We may be only one month in but good news stories have been few and far between so far this year. That’s why we were pleased to see the Office for National Statistics (ONS) report that the number of people in work in the UK has reached a record high.
Other findings from the report, which measured the period from September to November 2018, included:
Estimated 32.54 million people in work - 141,000 more than for June to August 2018 and 328,000 more than for a year earlier.
Employment rate estimated 75.8%, slightly higher than for a year earlier (75.3%) and the highest since comparable estimates began in 1971.
1.37 million unemployed people, 68,000 fewer than for a year earlier.
Unemployment rate estimated at 4.0% and hasn’t been lower since December 1974 to February 1975.
Average weekly earnings for employees in nominal terms (not adjusted for price inflation) increased by 3.3% excluding bonuses, and by 3.4% including bonuses, compared with a year earlier.
Average weekly earnings for employees in real terms (adjusted for price inflation) increased by 1.1% excluding bonuses, and by 1.2% including bonuses, compared with a year earlier.
The number of job vacancies rose by 10,000 to a record high of 853,000.
What was the reaction?
Employment Minister Alok Sharma said to the BBC: "Our pro-business policies have helped boost private sector employment by 3.8 million since 2010, and as the Resolution Foundation's latest report shows, the 'jobs-boom has helped some of the most disadvantaged groups find employment', providing opportunities across society."
Samuel Tombs, chief UK economist at Pantheon Macroeconomics also told the BBC: "We doubt that wage growth will be sustained over the next six months at November's strong rate. Pay settlements likely will weaken this year, as the previous year's inflation rate usually is the starting point for negotiations. Nonetheless, the labour market now looks tight enough to ensure that wage growth does not slip below the 3% mark."
Tony Wilson, director of the Institute for Employment Studies (IES), commented: “With unemployment so low, vacancies at their highest ever and EU migration slowing, there is very little spare capacity to meet employer demands. In recent years, we’ve seen more people joining the workforce from ‘economic inactivity’ – typically parents, older people and those with health conditions – but this is slowing fast, with fewer economically inactive people saying that they want a job than ever before. This lack of capacity may well be fuelling pay growth, and, in turn, may start to feed through into inflation.”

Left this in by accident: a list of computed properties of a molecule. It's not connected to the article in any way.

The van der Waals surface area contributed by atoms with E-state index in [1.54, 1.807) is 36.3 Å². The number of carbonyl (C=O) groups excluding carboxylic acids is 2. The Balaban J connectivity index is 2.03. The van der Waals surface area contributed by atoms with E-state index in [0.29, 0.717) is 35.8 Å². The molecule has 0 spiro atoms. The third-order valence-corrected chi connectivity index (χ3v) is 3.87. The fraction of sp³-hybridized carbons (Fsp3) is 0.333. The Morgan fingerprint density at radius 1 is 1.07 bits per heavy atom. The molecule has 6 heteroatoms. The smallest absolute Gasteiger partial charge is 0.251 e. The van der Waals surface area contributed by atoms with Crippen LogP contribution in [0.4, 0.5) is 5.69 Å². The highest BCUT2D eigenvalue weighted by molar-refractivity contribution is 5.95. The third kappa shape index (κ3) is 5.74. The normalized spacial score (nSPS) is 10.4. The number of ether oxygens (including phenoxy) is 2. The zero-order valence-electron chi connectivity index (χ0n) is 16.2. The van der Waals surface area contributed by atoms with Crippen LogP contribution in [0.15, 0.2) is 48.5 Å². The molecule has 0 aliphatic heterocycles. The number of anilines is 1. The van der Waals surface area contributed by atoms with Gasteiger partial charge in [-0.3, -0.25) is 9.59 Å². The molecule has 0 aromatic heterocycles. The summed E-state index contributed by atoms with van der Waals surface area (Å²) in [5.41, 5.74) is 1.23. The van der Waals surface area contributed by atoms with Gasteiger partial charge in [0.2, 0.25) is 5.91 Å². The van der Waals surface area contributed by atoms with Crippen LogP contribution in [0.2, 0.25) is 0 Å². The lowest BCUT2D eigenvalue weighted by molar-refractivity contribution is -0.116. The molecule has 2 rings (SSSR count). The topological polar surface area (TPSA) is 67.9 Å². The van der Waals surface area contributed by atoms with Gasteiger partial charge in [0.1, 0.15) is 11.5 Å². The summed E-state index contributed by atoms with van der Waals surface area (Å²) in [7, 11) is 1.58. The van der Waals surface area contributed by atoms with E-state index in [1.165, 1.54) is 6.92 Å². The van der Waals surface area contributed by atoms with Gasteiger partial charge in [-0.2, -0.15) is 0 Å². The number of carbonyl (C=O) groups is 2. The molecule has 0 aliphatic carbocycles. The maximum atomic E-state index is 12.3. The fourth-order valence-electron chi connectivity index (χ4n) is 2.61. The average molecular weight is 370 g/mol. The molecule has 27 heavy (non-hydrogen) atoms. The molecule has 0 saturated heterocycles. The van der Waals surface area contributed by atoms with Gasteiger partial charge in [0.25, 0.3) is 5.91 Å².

Recruitment & Employment Confederation (REC) director of policy Tom Hadley said at the time: “However the politics play out over the coming weeks and months, employers will need to continue innovating in how they hire and attract staff to fill vacancies. Recruitment professionals will play a pivotal role in finding new ways of meeting workforce challenges in high-demand sectors, ranging from engineering and healthcare to hospitality, construction and logistics.”
As we mentioned, anything positive on the news agenda is most welcome right now; however, Jeremy Thomson-Cook, chief economist at currency dealer WorldFirst, offered some perspective in the Guardian: “Employment in itself is a lagging indicator. It is slow to react to positive or negative changes in the economic cycle so, although these numbers are ostensibly for what happened in November, they are more a representation of what happened in the summer. The summer was a good time for the UK economy, and so wage and jobs numbers reflect a time of strong business confidence, heightened productivity and relative political calm. Remember that?”
Time will tell, and 2019 is shaping up to be an interesting year for all. One thing’s for certain; Henry Nicholas will continue to work closely with our clients and candidates to ensure in-demand talent is matched to the right roles. Looking to join a team that’s going places? Check out our latest vacancies and apply today.